The limited nature of human and financial resources during confinement has forced museums to opt for technologies that do not require additional expenses or special experience and skills (for example, hashtags on social networks or strategies that use existing virtual collections) and to dedicate less attention and effort to those resources whose use and creation requires time and money (for example, podcasts) (NEMO, 2020).
Immersion in virtual space
After the first three weeks of confinement, 80% of the museums were already using virtual resources very actively. The most complete list of these resources is provided by the NEMO report (online education, virtual exhibitions, virtual tours, podcasts, YouTube programs, newsletter, live content, incorporation of pieces in virtual collections, hashtags on social networks and all kinds of contests).
During confinement, the museums have rapidly begun to develop virtual exhibitions and tours (NEMO, 2020). Above all, it is worth highlighting the online live events that have begun to be launched and are considered by the three organizations as a possible format for future development. While podcasts and newsletters reportedly remain at the same level.
UNESCO has highlighted three groups of creative activities that have emerged during confinement: the use of ‘an unconventional vision’, robots for tours in empty rooms; and by curators, experiences or online exhibitions, such as «Cocktail with curators» (Frick Collection, New York); or presentations of virtual collections in video game format (Angermuseum, Germany with Animal Crossing) (UNESCO, 2020).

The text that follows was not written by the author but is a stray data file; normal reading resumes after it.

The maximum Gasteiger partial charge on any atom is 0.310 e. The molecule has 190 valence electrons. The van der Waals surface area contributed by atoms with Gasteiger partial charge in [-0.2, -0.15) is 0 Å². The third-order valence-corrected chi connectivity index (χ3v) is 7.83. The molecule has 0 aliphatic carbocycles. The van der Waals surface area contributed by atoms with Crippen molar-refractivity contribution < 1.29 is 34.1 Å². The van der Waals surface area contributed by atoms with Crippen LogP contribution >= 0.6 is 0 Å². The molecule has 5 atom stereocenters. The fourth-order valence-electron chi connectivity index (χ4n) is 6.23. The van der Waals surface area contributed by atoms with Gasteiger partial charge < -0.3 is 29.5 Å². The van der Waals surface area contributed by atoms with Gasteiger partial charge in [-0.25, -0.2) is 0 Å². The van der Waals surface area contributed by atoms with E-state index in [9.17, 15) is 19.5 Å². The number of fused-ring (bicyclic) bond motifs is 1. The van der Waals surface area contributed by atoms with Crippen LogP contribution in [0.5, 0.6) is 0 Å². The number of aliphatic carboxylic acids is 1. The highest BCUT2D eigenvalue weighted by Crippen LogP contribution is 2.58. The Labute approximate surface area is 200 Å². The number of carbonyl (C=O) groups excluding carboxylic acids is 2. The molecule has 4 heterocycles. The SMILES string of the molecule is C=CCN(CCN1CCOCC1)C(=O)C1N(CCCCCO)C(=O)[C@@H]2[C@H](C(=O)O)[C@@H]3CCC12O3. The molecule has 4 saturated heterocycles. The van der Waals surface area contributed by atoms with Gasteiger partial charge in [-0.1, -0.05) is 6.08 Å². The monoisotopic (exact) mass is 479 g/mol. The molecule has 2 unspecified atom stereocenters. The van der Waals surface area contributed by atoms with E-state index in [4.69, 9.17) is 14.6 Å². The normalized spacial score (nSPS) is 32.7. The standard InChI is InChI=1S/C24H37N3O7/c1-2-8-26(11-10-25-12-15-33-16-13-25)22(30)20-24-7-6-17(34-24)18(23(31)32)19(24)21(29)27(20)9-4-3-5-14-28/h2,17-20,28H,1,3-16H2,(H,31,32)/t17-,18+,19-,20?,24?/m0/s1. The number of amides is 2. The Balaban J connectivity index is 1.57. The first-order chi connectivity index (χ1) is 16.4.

According to the data provided by NEMO, the key to successful interaction with the public lies in creating large amounts of content. The more content there is, the more the audience will pay attention to it.
During confinement, the virtual space has also hosted all the work events, workshops and conferences that were already scheduled. They were organized in the form of webinars or virtual meetings, thanks to the use of the Zoom, Skype and Google Hangouts applications (UNESCO, 2020).
Significant growth of social networks
All three reports mention significant growth in social media. Fifty percent of museums around the world have increased their activity in the RRSS (ICOM, 2020), and in Europe 70% of museums have done so (NEMO, 2020). With this, 80% of cultural institutions have used Facebook and 20% have used Instagram. Considerable growth has been seen in the use of hashtags (NEMO, 2020). At the same time, such formats as live content on Facebook, audio materials or video broadcasts on YouTube have diversified the media on social networks (UNESCO, 2020).
The final assessment of the popularity of the use of digital resources is reflected in figure 2. (NEMO, 2020).
What else do the figures in the reports say?
All three reports show that confinement has led many museums around the world to dive into the digital ocean and begin to transform already available resources and create new formats to interact with the public.
Apart from the increase in the presence of museums on the Internet, there are inequalities in the museum sector with respect to investments in ICT.